Beatles Rishikesh Ashram Sajish 2 1500 crop

sgt. pepper on blue jay way (beatles ’68 part 1)

THE BEATLES AS A GROUPas a rock & roll-based pop band—are an example of a gestalt, as the abilities and the accomplishments of the group far outstrip what could be expected of the four members knowing their individual skills and talents. This is not belittling their skills, which are many, but as their solo careers made too evident, each on his own wasn’t even close to what he had been as a Beatle. [Read more] “sgt. pepper on blue jay way (beatles ’68 part 1)”

Beatles Rishikesh Ashram Sajish 4 1500 crop

in search of the lost mentor (beatles ’68 part 2)

MAHARISHI MAHESH YOGI played an important role in the Beatles career, one that has been shoved aside by fans and historians. If you were of age and paying attention in 1968, the Maharishi was the Big Poobah in the Fab Four’s lives, at least for a while. [Read more] “in search of the lost mentor (beatles ’68 part 2)”

RichardHamilton JustWhatIsIt 1500 crop

how richard hamilton jazzed up the white album (beatles ’68 part 5)

ARTIST RICHARD HAMILTON was a fixture in the world of international art before the Beatles cut their first sides. For the 1956 exhibition called This Is Tomorrow, Richard Hamilton submitted a tiny (10 x 9-inch) collage titled “Just What Is It That Makes Today’s Homes so Different, so Appealing?” [Read more] “how richard hamilton jazzed up the white album (beatles ’68 part 5)”

BerlinWall 1961 construction 1500 crop

runaway with john and lew to the tell it like it was a-go-go

AS NOTED IN A PREVIOUS POST, I have been busy of late. With John Ross and Lew Shiner, I launched Tell It Like It Was, a music publication on Medium. Part of the publication is a list of every record to make it to #1 on the Cash Box Top 100 chart from the beginning of 1960 through the end of 1969. [Read more] “runaway with john and lew to the tell it like it was a-go-go”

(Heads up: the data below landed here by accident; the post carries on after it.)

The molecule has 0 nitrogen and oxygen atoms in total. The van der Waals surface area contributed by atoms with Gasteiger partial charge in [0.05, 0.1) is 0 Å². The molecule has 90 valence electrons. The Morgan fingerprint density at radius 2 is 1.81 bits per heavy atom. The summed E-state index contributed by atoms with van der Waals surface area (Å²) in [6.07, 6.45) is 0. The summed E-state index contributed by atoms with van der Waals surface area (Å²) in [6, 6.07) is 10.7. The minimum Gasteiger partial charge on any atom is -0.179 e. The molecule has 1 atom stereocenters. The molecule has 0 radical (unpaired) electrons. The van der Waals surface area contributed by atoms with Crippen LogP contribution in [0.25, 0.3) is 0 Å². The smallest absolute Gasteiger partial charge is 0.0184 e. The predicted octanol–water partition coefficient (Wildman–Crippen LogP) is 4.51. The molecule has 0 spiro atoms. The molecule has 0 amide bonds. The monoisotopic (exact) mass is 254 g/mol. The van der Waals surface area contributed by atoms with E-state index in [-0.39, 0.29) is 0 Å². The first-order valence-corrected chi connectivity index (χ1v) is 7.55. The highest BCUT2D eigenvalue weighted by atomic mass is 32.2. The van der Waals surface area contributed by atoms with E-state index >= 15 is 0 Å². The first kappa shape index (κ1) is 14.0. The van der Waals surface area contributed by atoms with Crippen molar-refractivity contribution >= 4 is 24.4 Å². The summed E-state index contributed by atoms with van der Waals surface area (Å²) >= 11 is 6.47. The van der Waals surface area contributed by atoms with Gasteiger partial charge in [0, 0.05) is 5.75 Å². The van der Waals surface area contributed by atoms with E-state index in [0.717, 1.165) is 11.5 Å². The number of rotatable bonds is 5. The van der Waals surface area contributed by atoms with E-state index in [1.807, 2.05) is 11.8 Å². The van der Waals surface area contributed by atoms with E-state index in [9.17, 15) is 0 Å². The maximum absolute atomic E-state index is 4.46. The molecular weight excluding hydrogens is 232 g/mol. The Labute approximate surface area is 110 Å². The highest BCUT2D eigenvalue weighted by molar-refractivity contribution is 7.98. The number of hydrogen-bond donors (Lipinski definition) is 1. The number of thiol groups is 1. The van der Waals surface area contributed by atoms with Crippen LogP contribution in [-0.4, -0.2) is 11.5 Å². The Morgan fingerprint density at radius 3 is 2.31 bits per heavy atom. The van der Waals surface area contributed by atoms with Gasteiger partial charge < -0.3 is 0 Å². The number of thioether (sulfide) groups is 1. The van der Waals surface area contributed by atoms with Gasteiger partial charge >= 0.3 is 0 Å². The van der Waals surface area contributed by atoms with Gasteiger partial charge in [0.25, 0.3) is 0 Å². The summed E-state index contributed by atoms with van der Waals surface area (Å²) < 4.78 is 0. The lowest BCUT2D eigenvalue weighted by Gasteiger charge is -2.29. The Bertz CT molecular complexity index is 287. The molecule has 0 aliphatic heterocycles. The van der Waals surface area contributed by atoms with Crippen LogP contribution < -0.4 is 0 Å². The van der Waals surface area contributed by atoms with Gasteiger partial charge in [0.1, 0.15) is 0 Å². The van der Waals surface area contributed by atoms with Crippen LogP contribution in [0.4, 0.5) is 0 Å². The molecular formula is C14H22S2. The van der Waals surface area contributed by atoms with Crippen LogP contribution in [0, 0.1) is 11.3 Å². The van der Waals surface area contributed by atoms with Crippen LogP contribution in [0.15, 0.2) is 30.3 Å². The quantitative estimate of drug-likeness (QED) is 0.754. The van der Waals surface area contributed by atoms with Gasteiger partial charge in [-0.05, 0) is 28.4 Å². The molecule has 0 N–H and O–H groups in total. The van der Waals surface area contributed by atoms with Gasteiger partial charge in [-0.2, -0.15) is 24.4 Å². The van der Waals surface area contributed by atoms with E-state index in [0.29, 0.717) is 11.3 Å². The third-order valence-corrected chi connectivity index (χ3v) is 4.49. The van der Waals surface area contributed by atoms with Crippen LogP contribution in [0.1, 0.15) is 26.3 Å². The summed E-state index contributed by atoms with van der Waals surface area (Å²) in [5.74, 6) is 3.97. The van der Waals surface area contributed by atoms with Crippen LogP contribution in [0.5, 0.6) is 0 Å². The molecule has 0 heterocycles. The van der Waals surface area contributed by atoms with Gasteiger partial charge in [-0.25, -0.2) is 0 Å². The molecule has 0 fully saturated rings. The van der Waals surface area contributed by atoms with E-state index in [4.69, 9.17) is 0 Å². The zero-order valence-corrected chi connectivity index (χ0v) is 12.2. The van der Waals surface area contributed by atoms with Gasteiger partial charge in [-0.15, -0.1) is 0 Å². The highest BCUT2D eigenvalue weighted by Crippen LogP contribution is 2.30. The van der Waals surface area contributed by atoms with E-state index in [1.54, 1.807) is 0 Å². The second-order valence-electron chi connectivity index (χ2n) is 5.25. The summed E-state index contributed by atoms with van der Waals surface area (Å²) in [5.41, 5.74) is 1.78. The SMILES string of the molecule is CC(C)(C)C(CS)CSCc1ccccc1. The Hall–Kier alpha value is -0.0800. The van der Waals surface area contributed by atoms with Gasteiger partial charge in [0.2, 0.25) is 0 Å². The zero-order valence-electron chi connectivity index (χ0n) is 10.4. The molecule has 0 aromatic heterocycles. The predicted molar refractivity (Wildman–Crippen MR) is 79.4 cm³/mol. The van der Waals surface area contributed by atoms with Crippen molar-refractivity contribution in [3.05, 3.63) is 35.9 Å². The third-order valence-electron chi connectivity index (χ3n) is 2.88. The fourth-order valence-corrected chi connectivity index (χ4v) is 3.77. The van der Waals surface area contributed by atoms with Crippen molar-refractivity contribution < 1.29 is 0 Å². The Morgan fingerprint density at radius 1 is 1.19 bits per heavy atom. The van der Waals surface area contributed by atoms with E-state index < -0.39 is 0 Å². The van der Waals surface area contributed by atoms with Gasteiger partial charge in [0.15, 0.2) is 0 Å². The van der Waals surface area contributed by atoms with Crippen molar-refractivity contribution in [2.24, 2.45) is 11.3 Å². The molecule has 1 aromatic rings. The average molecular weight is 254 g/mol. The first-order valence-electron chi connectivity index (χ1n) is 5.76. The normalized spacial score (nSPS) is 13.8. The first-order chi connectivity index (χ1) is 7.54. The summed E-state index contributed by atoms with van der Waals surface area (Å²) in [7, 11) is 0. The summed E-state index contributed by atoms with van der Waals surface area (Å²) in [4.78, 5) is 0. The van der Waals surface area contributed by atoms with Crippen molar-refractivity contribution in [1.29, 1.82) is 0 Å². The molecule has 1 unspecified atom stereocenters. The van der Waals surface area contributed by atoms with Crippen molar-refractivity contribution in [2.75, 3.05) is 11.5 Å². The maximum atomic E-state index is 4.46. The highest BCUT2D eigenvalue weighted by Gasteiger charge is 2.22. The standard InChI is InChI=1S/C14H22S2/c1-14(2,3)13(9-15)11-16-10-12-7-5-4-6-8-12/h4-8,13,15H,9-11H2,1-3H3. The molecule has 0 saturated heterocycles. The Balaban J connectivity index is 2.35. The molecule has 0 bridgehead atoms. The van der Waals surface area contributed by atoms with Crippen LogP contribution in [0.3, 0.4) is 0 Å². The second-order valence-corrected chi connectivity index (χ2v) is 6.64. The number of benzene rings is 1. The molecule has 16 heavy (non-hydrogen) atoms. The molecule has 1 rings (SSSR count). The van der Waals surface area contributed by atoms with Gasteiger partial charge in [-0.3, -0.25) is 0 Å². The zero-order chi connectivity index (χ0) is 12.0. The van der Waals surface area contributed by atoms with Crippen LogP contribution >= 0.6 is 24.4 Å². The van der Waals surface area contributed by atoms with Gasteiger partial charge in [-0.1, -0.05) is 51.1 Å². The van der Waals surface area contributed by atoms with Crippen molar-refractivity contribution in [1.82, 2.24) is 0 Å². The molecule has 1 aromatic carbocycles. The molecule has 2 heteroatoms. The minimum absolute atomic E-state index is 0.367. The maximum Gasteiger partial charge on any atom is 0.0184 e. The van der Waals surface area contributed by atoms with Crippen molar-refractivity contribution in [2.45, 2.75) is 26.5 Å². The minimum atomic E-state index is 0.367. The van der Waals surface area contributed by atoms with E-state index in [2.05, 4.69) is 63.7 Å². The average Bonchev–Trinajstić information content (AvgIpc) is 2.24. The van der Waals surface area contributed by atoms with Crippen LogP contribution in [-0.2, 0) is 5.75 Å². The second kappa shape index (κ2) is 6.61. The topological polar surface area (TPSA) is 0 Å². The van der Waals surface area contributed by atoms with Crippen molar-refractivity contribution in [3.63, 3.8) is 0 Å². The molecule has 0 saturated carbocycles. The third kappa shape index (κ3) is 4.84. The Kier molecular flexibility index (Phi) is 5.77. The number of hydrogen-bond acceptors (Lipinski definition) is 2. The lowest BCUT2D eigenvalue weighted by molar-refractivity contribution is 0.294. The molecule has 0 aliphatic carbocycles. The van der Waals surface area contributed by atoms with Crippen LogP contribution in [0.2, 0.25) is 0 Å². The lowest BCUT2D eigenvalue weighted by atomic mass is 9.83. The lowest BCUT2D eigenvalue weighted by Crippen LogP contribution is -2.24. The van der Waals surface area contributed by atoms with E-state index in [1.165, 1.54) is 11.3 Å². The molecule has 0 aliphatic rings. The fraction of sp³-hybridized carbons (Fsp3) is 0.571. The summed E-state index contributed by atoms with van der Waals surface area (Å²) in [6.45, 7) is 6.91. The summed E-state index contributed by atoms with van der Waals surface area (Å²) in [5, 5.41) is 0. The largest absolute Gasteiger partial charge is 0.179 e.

JulieLondon 1956 close up 1500 crop

yummy yummy yummy julie london’s got love in her tummy

ANYTHING WITH “BEATLES” on it was hot property in the ’60s. Artists across the gamut of musical genres recorded Lennon-McCartney songs. This included the occasional country and folk artist and even jazz singers delved into the Fab Four’s songbook looking for hits. Few of these non-rock artists enjoyed any notable commercial success with these attempts. [Read more] “yummy yummy yummy julie london’s got love in her tummy”

Medium IMAGE jukebox Canva BrendanHumphreys d 1500

oldies radio is more diversified and more fun than classic rock radio

THIS TIME AROUND, the question on Quora was, “Why do I miss the oldies station on the radio and hate the stupid classic rock one when I like classic rock more?” My answer was brief and hopefully helpful (although a week later and there’s not a single upvote). [Read more] “oldies radio is more diversified and more fun than classic rock radio”

TommyJames HankyPanky GoldRecord b 1500

are today’s pop song lyrics getting more redundantly repetitive?

DOES YOUR BABY DO THE HANKY PANKY? The question asked on Quora was “Are Pop lyrics getting more and more repetitive?” Instead of a well-reasoned, thoughtful answer, I posted this instead (and my complete answer is between the two lines):

 

TommyJames HankyPanky Roulette 45 600

This is the Roulette Records version of Hanky Panky that was the #1 hit on Billboard and Cash Box and sold millions of copies in 1966. [Read more] “are today’s pop song lyrics getting more redundantly repetitive?”

AlKooper BloodSweatTears 1500

if you have an overture, do you also need an underture?

ON QUORA, it appears that most people ask a question hoping for an intelligent answer. The question is a genuine search for information. But it’s apparent that some people ask a question and then answer their own question. This seems to be a rhetorical device to impart information, to express an opinion, or to seek affirmation of an opinion. [Read more] “if you have an overture, do you also need an underture?”

NancySinatra white mini boots 1500

want to know one of the strangest records to top the charts?

FIFTY-TWO YEARS AGO, something unusual happened on the American popular music charts—which is an unusual statement because in the ’60s unusual things were happening in the world of rock and pop music on an almost daily basis! Back to the unusual something: on January 29, 1966, a record by an unknown artist debuted on the Cash Box Top 100 at #99. [Read more] “want to know one of the strangest records to top the charts?”